|Publication number||US4674565 A|
|Application number||US 06/751,399|
|Publication date||Jun 23, 1987|
|Filing date||Jul 3, 1985|
|Priority date||Jul 3, 1985|
|Publication number||06751399, 751399, US 4674565 A, US 4674565A, US-A-4674565, US4674565 A, US4674565A|
|Inventors||Jerry E. Beam|
|Original Assignee||The United States Of America As Represented By The Secretary Of The Air Force|
|Export Citation||BiBTeX, EndNote, RefMan|
|Patent Citations (10), Non-Patent Citations (6), Referenced by (30), Classifications (7), Legal Events (7)|
|External Links: USPTO, USPTO Assignment, Espacenet|
The invention described herein may be manufactured and used by or for the Government of the United States for all governmental purposes without the payment of any royalty.
This invention relates generally to the field of heat pipes, and more particularly to heat pipes suitable for use under conditions of variable and high peak heat loads caused by the use of pulsed high energy sources or other similar equipment.
Heat pipes use successive evaporation and condensation of a working fluid to take advantage of the high heat of vaporization found in most fluids to transfer large amounts of thermal energy over relatively small temperature gradients.
The primary use of heat pipes is in cooling, where the heat pipe is used to transfer thermal energy from a heat source to a heat sink. Such heat pipes are typically of two basic types, selected according to the nature of the heat source from which heat is to be removed. The steady state heat pipe is the simplest and is designed to remove thermal energy from a heat source of relatively constant output. The variable conductance heat pipe is more complicated and is designed to remove thermal energy from a heat source that varies in thermal energy output. In normal use, the thermal conductance of the variable conductance heat pipe is varied to maintain a constant temperature of the heat source.
Variable conductance heat pipes are designed to operate efficiently only over a specific and limited range of thermal energy transfer. They are not suitable for use where the peak thermal energy output load is very much greater than the normal load. This can occur when operating high energy pulsed devices which will dissipate extremely high levels of thermal energy, but only for short periods, yet still require the heat pipe to efficiently remove thermal energy during other phases of operation of the devices which produce a lower thermal energy output.
With the foregoing in mind, it is, therefore, a principal object of the present invention to provide a heat pipe design able to efficiently remove thermal energy during periods of pulsed high thermal energy output, as well as during periods of lower thermal energy output.
It is a further object of the present invention to provide a heat pipe design that allows rapid start-up of the heat pipe.
In accordance with the foregoing principles and objects of the present invention, a novel heat pipe design and method of manufacturing is described which is particularly suitable to pulsed high thermal energy applications.
The invention provides a reservoir of liquid heat pipe working fluid next to the evaporator section of the heat pipe to prevent dry out of the heat pipe wick during pulsed high thermal energy transfer conditions and during start-up of the heat pipe, and which also provides for efficient operation during lower thermal energy transfer conditions.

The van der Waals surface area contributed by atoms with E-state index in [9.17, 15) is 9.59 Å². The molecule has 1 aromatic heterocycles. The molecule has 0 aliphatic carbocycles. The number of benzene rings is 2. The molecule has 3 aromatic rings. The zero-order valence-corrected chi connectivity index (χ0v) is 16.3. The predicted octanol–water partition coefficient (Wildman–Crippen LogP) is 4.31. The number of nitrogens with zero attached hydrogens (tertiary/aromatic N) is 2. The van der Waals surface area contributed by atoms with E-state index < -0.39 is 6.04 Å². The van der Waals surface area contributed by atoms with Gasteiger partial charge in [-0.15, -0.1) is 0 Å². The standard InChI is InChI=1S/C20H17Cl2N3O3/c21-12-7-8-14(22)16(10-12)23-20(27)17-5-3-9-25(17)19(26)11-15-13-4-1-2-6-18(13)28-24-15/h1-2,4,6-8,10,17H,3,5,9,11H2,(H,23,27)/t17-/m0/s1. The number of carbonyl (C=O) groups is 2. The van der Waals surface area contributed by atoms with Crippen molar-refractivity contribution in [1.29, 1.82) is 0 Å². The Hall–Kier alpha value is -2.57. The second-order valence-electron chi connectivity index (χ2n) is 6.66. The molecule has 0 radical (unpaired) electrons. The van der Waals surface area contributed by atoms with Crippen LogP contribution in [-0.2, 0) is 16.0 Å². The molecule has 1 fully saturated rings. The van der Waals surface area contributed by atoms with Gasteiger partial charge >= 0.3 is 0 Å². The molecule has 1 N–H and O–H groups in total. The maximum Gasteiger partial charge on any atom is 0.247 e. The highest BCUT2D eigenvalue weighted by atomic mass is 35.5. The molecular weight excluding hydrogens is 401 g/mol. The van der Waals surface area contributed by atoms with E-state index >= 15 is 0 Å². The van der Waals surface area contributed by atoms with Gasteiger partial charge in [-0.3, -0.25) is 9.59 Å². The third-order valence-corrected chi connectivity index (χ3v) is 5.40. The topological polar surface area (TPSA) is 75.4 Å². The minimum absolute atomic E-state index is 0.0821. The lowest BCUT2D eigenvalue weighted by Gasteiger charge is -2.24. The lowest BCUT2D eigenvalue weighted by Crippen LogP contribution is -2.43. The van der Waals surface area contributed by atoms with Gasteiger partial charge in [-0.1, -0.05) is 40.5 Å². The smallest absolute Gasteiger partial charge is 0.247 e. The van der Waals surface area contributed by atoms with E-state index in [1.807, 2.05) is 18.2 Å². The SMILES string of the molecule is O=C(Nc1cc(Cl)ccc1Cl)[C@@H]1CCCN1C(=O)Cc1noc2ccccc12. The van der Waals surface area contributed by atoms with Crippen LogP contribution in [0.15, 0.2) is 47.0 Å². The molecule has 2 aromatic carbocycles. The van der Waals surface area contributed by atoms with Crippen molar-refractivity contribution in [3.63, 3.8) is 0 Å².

The reservoir utilizes a novel wick design which includes an unheated section of greater wick wall thickness next to the evaporator section of the heat pipe and on the opposite side of the evaporator section from the condenser section.
The wick may be formed by rolling a L-shaped sheet of wick material into a hollow cylinder.
The present invention will be more clearly understood from a reading of the following detailed description in conjunction with the accompanying drawings.
FIG. 1a is a representational view in axial section of a prior art steady state heat pipe.
FIG. 1b is a view in radial section of the heat pipe of FIG. 1.a.
FIG. 2 is a representational view in axial section of a heat pipe according to the present invention.
FIG. 3 is a view of the unrolled L-shaped wick material which may be used in one embodiment of the present invention.
Referring now to FIGS. 1.a. and 1.b. of the drawings, there is shown a prior art steady state heat pipe 10. The relevant features of the heat pipe 10 comprise the sealed cylindrical container 11, the wick 12, and the vapor space 13. Saturated within the wick 12 is the liquid working fluid 14, which may be ammonia, methanol, water, or any of a number of fluids selected for their high heat of vaporization and having an acceptable vaporization temperature in the preselected range within which the heat pipe will operate. The heat pipe 10 typically includes an evaporator section 15, an adiabatic section 16, and a condenser section 17. The adiabatic section is not necessary to the operation of the heat pipe, but is found in nearly all heat pipes.
In operation, the evaporator section 15 of the heat pipe is placed into thermal contact with a heat source 18, and the condenser section 17 is placed into thermal contact with a heat sink 19. As thermal energy from the heat source 18 is supplied to the evaporator section 15, the liquid working fluid 14 impregnating the wick absorbs the thermal energy and begins to vaporize, undergoing a phase change from liquid to vapor. The vapor pressure from vaporization forces the vapor through the vapor space 13 toward the condenser section 17 of the heat pipe. The condenser section 17 being cooler, the vapor condenses back into a liquid, giving up to the heat sink 19 its latent heat of vaporization which was acquired in the evaporator section 15. The liquid is absorbed by the wick 12 in the condenser section 17 and the force of capillary action wicks the liquid back toward the evaporator section 15 where it is once again available for evaporation. The process will rapidly reach equilibrium and operate continuously as long as heat is supplied.